MasterCard recently launched the Give Me 5 initiative in response to Goal 5 to address the work that MasterCard is doing for gender equality. MasterCard is working with governments like Nigeria and Egypt to link Identity solutions with payments – enabling people to become financially included on a massive scale. Our partnership with UN Women will provide half a million Nigerian women with ID cards enabled with electronic payments functionality, advancing gender equality and women’s economic empowerment. 2Kuze, a product developed by the MasterCard Labs for Financial Inclusion in Nairobi that digitizes the agriculture supply chain, helps supports women farmers, who often have household duties that prevent them from leaving the farm gate and are more often subject to having to take whatever deal is given them from middlemen in the process.
MasterCard created and launched Girls4Tech in 2014, a signature education program based on global science and math standards that has already reached 22,000 girls in 16 countries. This hands-on, inquiry-based program connects the foundations of our business to science, technology, engineering and math (STEM) principles and shows students that it takes all kinds of interests and skills to pursue a STEM career. Designed to inspire young girls to build STEM skills that will help them become leaders of tomorrow and learn about possible STEM careers, it showcases MasterCard’s payments technology emphasizing the foundations of the business – algorithms, encryption, fraud detection, data analysis, digital convergence and the power of our network.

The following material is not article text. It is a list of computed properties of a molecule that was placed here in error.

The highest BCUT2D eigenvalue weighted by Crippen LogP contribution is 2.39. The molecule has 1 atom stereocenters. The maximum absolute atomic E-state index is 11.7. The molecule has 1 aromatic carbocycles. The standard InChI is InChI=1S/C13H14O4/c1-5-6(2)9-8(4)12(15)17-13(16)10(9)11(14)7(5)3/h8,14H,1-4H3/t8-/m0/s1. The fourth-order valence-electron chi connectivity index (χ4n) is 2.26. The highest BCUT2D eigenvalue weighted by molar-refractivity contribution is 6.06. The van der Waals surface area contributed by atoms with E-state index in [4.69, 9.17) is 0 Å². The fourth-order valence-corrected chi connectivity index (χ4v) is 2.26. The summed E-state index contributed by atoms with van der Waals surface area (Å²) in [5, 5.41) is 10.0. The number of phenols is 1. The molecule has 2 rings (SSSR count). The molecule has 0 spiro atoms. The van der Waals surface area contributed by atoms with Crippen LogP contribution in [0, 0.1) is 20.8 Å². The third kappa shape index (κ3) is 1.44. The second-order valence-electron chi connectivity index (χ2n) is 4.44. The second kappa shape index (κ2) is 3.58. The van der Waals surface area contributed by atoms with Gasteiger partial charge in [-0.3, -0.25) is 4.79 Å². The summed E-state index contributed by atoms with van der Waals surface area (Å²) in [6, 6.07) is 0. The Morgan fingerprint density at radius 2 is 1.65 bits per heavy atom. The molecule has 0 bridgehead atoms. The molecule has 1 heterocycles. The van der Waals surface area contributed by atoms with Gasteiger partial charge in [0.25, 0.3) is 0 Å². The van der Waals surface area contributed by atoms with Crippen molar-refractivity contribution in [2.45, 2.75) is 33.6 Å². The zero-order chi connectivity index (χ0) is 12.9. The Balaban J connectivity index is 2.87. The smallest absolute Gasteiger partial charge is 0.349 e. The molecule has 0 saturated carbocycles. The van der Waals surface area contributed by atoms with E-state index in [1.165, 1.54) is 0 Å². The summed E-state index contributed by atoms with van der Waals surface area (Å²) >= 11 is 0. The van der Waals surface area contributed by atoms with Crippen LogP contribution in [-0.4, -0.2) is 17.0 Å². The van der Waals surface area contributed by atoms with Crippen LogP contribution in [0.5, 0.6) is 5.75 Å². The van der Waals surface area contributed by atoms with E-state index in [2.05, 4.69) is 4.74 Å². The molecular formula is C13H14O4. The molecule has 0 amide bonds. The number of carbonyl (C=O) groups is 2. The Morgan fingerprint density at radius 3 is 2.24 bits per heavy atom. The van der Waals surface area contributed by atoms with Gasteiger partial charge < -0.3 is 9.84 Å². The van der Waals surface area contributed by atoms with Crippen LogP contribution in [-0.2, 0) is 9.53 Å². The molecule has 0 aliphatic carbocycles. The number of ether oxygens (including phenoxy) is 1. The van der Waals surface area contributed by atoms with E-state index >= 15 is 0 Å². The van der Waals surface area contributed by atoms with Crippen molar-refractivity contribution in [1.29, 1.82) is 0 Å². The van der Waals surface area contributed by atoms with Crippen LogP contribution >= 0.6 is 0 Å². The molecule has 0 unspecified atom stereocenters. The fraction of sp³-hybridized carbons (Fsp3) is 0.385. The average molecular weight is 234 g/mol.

8.3) Promote development-oriented policies that support productive activities, decent job creation, entrepreneurship, creativity and innovation, and encourage formalization and growth of micro-, small- and medium-sized enterprises, including through access to financial resources
MasterCard established the MasterCard Center for Inclusive Growth as an independent subsidiary to empower people through inclusive growth. With a broad focus on long term equitable economic growth of countries and communities, the Center mobilizes MasterCard resources - including data, expertise, technology and philanthropic investments - to advance financial inclusion, engage leaders on the front lines of inclusive growth and connect one million micro-entrepreneurs to the formal economy by 2020.